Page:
300 flights canceled Monday following a weekend of snow

Tens of thousands of passengers woke up Monday morning far from where they expected to be after hundreds of flights at London airports were canceled and diverted on Sunday.

Airline schedules were torn up on Monday, with The Independent identifying more than 320 flight cancellations to and from the capital’s airports.

On Sunday, passengers on dozens of flights to Stansted and Gatwick airports landed at airports as far apart as Amsterdam and Newcastle.

An easyJet flight from Pisa to Gatwick flew over the English Channel hoping to land at Sussex Airport, then diverted to Southampton, which was also closed, before diverting to Manchester.

Tony Anderson, a Cambridge businessman, was due to arrive from Valencia to Stansted at 6.30pm – but his Ryanair flight was diverted to Brussels, where he arrived at 2.20am. No hotel or meals were provided, and he does not know when he might complete his trip.

“Worrying sign – Ryanair flight 888 has now disappeared from the departure boards,” he said.

Around 80 flights to and from Stansted, mostly on the Irish airline, have so far been grounded.

A Ryanair spokesperson said: “Due to continued snowy weather across the UK, the Stansted runway temporarily closed flights to/from the airport last night and today. Affected passengers have been briefed and informed of their options.

“As the snowy weather continues across the UK, our teams are working hard to minimize disruption to customers and Ryanair is advising all customers traveling from the UK today to check the website/app Ryanair for flight status updates before heading to the airport.

“We sincerely apologize for these weather-related disruptions which are entirely beyond our control.”

Figures from flight data specialist Cirium show that one in six flights from Gatwick Airport were canceled over the weekend: a total of 91.

Overall, a total of 316 outbound flights were canceled across the UK this weekend, representing one out of nine departures of all scheduled departures.

Some planes simply turned around and returned to their starting points in Luxembourg, Edinburgh and Milan.

Passengers who landed at the wrong airports sometimes waited on the plane for the airport to reopen. Otherwise, they were put on buses to their intended destination airport – or put up in hotels.

With so many planes – and pilots – out of position since yesterday’s hijackings, as well as continued bad weather, at least 250 flights to and from London airports were canceled on Monday as the wintry weather sets in continues.

Airports are urging passengers who have booked a flight on Monday to check before going to the airport that their flight is still running.

British Airways alone grounded more than 70 short-haul flights to and from London Heathrow on Monday. Destinations with multiple cancellations include Belfast, Edinburgh, Milan, Zurich and Barcelona.

A further 50 BA flights have been canceled to and from London City Airport.

A British Airways spokesperson said: “Like all airlines operating to or from London, our schedule has been affected by continued adverse winter weather conditions.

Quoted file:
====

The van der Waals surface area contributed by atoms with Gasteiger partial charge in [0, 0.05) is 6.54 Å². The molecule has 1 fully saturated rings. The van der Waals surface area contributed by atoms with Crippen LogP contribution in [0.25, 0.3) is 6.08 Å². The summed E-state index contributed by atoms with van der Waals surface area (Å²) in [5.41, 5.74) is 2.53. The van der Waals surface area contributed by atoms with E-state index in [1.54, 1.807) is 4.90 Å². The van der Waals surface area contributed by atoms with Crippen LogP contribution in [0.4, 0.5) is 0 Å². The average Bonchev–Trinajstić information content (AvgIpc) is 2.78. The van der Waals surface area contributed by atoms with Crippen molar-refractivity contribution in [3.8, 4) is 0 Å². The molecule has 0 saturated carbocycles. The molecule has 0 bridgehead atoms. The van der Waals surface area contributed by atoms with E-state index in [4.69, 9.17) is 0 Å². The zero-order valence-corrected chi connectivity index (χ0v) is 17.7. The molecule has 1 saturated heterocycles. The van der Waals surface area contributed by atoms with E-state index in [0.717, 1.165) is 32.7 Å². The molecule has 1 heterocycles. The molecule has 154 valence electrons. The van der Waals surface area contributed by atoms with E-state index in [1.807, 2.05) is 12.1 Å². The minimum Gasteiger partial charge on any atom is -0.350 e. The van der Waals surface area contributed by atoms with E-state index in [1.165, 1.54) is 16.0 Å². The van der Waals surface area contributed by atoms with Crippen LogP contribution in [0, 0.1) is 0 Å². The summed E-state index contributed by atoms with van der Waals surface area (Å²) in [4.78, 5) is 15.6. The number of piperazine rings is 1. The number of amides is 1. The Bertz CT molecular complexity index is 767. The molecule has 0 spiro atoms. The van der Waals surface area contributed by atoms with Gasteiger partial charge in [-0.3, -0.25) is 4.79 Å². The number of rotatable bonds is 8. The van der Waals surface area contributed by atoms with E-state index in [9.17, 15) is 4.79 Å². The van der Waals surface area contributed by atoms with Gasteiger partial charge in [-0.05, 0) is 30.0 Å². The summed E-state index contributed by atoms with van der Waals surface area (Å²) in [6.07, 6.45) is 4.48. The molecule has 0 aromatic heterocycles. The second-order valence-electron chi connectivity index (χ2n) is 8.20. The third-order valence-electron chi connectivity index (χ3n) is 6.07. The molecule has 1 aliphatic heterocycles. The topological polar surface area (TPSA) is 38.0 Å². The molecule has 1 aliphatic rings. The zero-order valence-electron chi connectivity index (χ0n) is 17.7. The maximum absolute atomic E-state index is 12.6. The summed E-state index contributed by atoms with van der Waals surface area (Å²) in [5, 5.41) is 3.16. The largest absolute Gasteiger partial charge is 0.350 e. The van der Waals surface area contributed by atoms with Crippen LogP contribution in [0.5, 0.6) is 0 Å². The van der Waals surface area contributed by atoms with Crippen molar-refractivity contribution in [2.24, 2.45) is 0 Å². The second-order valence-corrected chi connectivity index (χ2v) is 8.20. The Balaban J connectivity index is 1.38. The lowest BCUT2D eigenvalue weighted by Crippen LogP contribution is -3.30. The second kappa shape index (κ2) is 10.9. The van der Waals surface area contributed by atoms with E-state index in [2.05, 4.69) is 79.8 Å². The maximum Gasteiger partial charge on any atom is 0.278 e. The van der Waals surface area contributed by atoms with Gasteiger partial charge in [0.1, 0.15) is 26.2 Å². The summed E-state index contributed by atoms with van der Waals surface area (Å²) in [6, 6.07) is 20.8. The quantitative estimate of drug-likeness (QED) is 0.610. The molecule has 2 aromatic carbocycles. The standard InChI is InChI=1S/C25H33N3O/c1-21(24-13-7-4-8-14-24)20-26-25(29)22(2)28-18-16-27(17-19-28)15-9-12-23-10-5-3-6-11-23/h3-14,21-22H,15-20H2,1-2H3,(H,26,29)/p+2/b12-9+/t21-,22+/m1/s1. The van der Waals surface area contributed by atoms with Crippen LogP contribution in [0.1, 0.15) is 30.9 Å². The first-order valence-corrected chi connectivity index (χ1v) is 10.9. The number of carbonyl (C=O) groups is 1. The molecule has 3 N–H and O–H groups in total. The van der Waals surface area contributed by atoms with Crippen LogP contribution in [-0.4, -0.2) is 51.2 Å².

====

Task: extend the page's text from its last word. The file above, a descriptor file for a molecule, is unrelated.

“We have apologized to our customers and are doing everything possible to ensure that as many people as possible can travel. We refund or rebook anyone whose flight has been canceled and provide refreshment vouchers and hotel accommodation if needed.

BA is using larger planes, where possible, to transport passengers on disrupted flights.

Aer Lingus and Iberia of Spain have also canceled flights to and from Heathrow.

At Gatwick, easyJet has so far canceled around 60 flights to and from Sussex Airport, including services to Rome, Madeira and the Canary Islands.

Wizz Air and British Airways have also grounded a dozen flights each at Gatwick, mostly to Mediterranean destinations.

gatwick tweeted“The airport is open and flights are operating, but freezing weather will cause delays and cancellations for the rest of the day.”

Flights arrive and depart from Luton Airport, but easyJet blocked 16 flights on Monday while Wizz Air canceled 26 – including flights to and from Tel Aviv, Sarajevo and Malaga.

At airports elsewhere in the UK, the main issue was multiple cancellations to and from London airports. But Belfast City also had flights to and from Birmingham, Manchester, Leeds Bradford and East Midlands grounded.

All passengers awaiting departure are covered by European rules on air passenger rights.

Travelers whose flights are canceled or delayed have the right to be transported to their destination as soon as possible – and should be provided with meals and, if necessary, accommodation until they are able to travel. But just two weeks before Christmas, options for getting people to where they need to be are limited.

No cash compensation is due as the closure is classified as an “extraordinary circumstance”.

Many trains in the south east of England are halted on Monday, with the south east urging passengers not to attempt to travel between Kent and London.

Southern, Thameslink and Gatwick Express trains are also heavily disrupted.

The weather disruption will cause serious problems for people hoping to catch trains ahead of the next round of nationwide rail strikes, which begin on Tuesday – with cancellations due to walkouts beginning in the early evening.

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